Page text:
It’s The Serranos That Count

By Nicholas Asheshov

I’m expecting that the census the other day will show an upsurge in the rural population. We out here in the campo may even be getting back to the population levels of the Inca Empire.

There’s been only a modest increase over the past couple of decades. But anyone traveling round the southern sierra and in the montaña east of Cusco will see bigger villages, more roads and above all more school-children.

Every valley in the massive Cuzco core of The Empire is heavily-populated. The forest is being cut back aggressively.

By contrast all over rural England and elsewhere in Europe they have been shutting primary schools. But here in Urubamba and in the great hinterland beyond the Valley, primary schooling is a big focus. For nearly two decades the government has been opening primary schools and kindergartens for three-to-fives, even crèches called here wawa wasi.

A while back I was in Occabamba, one of Cuzco’s hidden, exciting cacao-coca-coffee valleys. Spectacled bear, deer and eagles are close by but you also see truckloads of school kids going to and fro at around eight any weekday morning and after one in the afternoon. Five of every 10 people is under 16.

Richard Webb, with his Cuanto? organization, the only people in town for numbers, tells me that the figures show that only 7.6 million Peruvians are classified as “rural.” But he suspects that often “tiny little hamlets are included as urban, meaning that the rural population is in reality higher. Whatever, around three out of every 10 Peruvians live out in the country.

The amazing thing is that the rural population of Peru is still lower than it was under the Incas even though the total population of Peru is three times greater. Of course everyone in Inca times lived en el campo apart from a few tens of thousands in Cusco, Chan Chan, Huanuco Viejo and Pachacamac.

The low point over the past six or seven thousand years came in 1620, with only 600,000. These would all fit today into Miraflores and San Isidro with room left over.

The Conquest produced one of the great population disasters of history. It was worse even than the Black Death of the 14th century where half of Europe was wiped out.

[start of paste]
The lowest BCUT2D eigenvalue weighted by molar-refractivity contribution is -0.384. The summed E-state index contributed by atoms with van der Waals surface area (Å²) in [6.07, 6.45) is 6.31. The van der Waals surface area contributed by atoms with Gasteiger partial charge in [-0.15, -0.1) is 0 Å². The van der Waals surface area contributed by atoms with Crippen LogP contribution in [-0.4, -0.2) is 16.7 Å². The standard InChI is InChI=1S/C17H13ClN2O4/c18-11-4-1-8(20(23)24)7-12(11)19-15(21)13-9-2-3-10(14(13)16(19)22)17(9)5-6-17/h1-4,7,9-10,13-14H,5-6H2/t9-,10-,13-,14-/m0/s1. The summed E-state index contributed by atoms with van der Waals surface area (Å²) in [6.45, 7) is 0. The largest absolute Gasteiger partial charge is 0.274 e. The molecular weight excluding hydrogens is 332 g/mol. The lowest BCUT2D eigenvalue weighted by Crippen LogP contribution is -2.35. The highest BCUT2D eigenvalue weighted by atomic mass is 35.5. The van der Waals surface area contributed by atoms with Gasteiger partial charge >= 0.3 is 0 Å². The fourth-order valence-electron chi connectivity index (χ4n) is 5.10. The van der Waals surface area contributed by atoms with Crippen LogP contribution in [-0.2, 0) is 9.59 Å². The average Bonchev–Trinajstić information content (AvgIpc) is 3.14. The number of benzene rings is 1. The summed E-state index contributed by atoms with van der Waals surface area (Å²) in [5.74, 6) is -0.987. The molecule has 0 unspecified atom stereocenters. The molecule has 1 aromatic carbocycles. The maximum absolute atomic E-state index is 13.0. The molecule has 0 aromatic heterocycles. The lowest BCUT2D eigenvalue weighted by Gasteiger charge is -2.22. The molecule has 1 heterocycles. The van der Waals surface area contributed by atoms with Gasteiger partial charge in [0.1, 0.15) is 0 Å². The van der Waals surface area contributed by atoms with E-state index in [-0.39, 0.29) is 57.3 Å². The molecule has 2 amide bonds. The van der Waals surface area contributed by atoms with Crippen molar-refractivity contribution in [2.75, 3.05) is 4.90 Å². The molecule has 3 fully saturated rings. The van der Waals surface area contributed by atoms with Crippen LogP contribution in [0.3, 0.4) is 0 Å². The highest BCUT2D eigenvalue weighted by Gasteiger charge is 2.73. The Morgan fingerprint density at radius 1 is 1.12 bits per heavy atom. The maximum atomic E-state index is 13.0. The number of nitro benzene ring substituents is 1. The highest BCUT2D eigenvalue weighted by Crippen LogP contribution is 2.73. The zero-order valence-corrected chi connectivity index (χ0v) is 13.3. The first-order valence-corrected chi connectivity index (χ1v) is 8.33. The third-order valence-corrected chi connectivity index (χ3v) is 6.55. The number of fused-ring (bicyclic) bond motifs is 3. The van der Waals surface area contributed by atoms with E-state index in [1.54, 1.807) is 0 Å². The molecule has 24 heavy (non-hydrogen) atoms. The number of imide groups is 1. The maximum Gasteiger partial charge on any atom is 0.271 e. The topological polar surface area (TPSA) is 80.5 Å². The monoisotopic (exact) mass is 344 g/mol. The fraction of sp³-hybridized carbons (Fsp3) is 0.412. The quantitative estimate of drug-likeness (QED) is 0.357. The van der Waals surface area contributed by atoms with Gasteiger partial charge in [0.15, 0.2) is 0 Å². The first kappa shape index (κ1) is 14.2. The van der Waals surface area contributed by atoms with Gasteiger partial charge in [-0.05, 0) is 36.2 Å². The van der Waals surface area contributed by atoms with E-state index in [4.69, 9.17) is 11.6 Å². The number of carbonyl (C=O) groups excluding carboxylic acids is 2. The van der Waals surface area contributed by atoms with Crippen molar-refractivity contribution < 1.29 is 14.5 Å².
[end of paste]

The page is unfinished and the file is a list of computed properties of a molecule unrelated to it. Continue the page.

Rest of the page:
In Peru, out of every 20 people, only one survived.

Vital censuses were carried out by Viceroy Toledo in 1570, in Huanuco and in Yucay, just up the road from Urubamba. These were followed up in 1603 and 1620.

On the basis of the 1570 head-counts, carried out less than 40 years after the Spaniards had arrived in Cajamarca and just as Tupac Amaru was being executed in the Plaza de Armas de Cusco, Toledo estimated that the population of pre-Conquest Peru at eight and a half million.

This was a pretty good shot. according to the best work done on Inca population, David Noble Cook’s “Demographic Collapse: Indian Peru 1520-1620”.

Cook looked, for instance, at how many people would live off a hectare of tilled land –seven, according to a 1960s study– and came up with 6.5mn people living on the Coast in 1520, which was when Atahualpa and Huascar were getting ready to destroy each other, a decade before Pizarro landed in Tumbes.

Using statistical regressions based on Darfur-like disasters he calculated how many people had died from disease and warfare, and came up with a total population for Inca Peru of 9.4mn; the 0.4 there is William Devevan’s calculation of the population of the montaña. There’s a good case, he also says, for numbers of around 14mn.

So within less than a century the population had dropped by around 95% to 600,000, almost all of whom were sierra Indians. The native population of the Coast had dropped to zero. No one was left.

Ever since, Peru has been massively underpopulated, the classic land without people, and people without land. By the early 20th century, 100 years ago, the population of Peru had inched up to just over three million, according to my 1911 Encyclopedia Britannica. By 1940 Peru had just over seven million. In 1961 it was 10.4mn, more or less as it had been before the Conquest.

The sierra saved a small genetic something of Inca and pre-Inca Peru. The sturdy Quechua tradition, with its Quispes, Mamanis, Usquamaitas, Corimañas, Orqohuarancas and Yupanquis is all that remains of the Incas, the Lords of Sipan, the Dukes of Chavin, the Earls of Huari and the Kings of Tiahuanuco.

Much more interesting than counting how many people spend their lives in unproductive cities would be some DNA studies of the ancient families of my neighbours here in the Sierra to tie them to the glories of seven millennia of one of the great success stories of civilization. We can be sure, in any case, that the per capita GDP of the Inca Empire was substantially higher than it’s ever likely to be under today’s slash-and-burn efforts. ENDS

Published in Caretas Magazine Oct 28 2007

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